I’m back and please don’t tell me you didn’t know I was gone. Christmas arrived with great hope which soon disappeared into a miasma of hopelessness. For some reason, through no fault of my own obviously, pneumonia struck Christmas Eve, and put me into the hands of the good folk in the local hospital. It was a grand experience to say the least. It is very disconcerting to find that you cannot breathe. But I am home again and on the way to becoming my usual annoying self.

I found renewed appreciation and gratitude to all the medical people who kept me going during my stay in hospital. I learned that there are “travel nurses”, which I never knew of. I had heard of Doctors Without Borders who go from country to country, but these girls who sign on to be a travel nurse, sign up with a company, some of whom allows them a choice of numerous states including Hawaii and Alaska. They come for a period of 13 weeks, and there are some nurses who decide to just travel; no home base, no ties, just keep traveling and seeing the country.

The two travel nurses I had were from the East Coast, one from Upstate New York, the other from Kentucky. They are skilled in many different disciplines, and give a great sense of security.

They get a housing stipend of about $3700.00, and find their own living space, and when the 13 week contract is over, they get a nice bonus. I asked why they had chosen California, and they both said Northern California pays the most in the country.

I came home to find half the wall in my dining room filled with oxygen tanks, and a cable tether which allows me to travel all over the house. I don’t plan to stay tethered for long, but in the meantime, it’s very nice to say “I don’t want to do anything today!”

Two close friends met at our front door bearing chicken soup the day I came home. I am more grateful than I can say for all the loving care of these “visiting angels”. They gave such hope to a dear husband who at nearly 90 has never mastered the preparation of food, and finds it difficult to do even minor clean-ups! Mothers, take heed; teach your sons how to live alone and like it.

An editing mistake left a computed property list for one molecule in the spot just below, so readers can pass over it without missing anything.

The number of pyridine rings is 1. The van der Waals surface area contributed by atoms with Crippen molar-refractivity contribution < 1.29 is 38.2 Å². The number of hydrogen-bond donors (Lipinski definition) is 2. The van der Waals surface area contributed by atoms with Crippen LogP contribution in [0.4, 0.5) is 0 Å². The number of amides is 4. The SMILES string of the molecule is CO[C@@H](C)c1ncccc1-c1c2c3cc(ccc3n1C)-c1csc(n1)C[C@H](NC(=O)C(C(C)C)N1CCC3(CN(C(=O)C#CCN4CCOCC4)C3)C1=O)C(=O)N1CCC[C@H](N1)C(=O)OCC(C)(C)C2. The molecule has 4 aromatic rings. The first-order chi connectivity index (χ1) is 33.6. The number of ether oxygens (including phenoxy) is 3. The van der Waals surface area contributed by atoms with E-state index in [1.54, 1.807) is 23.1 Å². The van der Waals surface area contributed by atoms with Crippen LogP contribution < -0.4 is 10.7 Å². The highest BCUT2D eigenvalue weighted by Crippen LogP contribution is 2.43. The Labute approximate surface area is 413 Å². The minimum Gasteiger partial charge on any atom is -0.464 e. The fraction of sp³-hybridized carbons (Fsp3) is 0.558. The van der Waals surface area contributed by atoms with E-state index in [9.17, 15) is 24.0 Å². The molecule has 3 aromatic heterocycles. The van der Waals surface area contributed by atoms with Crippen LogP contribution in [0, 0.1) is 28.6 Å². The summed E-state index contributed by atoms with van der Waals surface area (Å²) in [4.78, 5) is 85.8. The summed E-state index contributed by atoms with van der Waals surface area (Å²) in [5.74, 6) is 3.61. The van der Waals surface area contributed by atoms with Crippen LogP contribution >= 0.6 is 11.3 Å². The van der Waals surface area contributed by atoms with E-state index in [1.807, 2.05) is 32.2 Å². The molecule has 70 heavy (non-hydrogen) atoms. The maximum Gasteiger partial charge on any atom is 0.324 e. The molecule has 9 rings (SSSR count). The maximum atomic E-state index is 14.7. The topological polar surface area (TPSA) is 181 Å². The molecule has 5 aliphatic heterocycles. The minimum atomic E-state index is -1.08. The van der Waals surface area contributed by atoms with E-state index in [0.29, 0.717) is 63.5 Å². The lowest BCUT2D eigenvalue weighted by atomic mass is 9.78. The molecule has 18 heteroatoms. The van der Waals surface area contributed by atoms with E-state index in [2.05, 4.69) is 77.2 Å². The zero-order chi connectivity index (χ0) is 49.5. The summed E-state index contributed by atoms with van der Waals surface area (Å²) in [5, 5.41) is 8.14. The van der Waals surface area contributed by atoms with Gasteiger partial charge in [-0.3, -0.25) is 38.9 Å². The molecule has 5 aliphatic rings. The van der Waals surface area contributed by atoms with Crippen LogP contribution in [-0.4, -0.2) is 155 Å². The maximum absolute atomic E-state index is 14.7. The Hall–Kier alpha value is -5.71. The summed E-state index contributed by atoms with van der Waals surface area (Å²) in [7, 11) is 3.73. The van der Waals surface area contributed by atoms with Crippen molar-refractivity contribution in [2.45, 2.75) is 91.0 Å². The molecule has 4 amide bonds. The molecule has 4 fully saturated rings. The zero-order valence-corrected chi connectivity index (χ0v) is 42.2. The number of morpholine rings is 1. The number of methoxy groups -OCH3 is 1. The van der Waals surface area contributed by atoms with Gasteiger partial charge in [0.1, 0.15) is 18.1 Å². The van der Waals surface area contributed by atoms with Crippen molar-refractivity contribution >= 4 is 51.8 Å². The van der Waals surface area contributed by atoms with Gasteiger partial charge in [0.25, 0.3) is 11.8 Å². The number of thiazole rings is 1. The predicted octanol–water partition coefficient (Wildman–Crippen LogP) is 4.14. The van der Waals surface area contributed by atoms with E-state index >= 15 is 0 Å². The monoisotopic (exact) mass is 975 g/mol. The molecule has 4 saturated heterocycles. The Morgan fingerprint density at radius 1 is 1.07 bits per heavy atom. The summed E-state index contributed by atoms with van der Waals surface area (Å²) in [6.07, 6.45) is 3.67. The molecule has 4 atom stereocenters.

It appears we will need some help around the old place for awhile, and so a lovely young woman is coming next week to see if she likes me and if I like her.

Life should always be filled with new experiences, and we can always learn. Remember: You only have to know one thing; you can learn anything.

Author: kaytisweetlandrasmussen83

I am a retired fine arts teacher, sculptor/painter, writer, and a native Californian. I love my family,dogs, horses, movies, reading and music, probably in that order. I have been married forever to a very nice man who is nice to old ladies, dogs and children.

31 thoughts on “I’M BACK!”

  1. I was getting worried. Phew! Glad you survived. Pneumonia is a real bitch. You take care Kayti. We get a shot for that every five years but is no guarantee against it. Nurse used to come to our place and feed me anti-biotics direct in my veins while Helvi fed me chicken broth. (lovingly)Miss Pneumonia visited me too.


    1. I was disappointed. We just got another “forever” pneumonia shot a couple of weeks before. It doesn’t work! Chicken soup does the trick. Two dear friends came equipped with chicken soup the day I came home. It’s probably why I am getting so healthy!.

      I have several of your blogs to catch up. I’ve missed knowing where you are in your book.


  2. I am so elated to see your blog post, AK. You are a fighter and clearly, this recent battle with pneumonia is one where you came out on top. All things considered, you looked pretty good yesterday! Watch out that both Charlie and Dr. Advice don’t step on your oxygen leash…Start pushing those 3 lb weights, stand up and sit down 5x three times a day, and sip as much chicken soup as possible. As Maurice Sendak once wrote, ” Sipping once, sipping twice, sipping chicken soup with rice! Welcome home!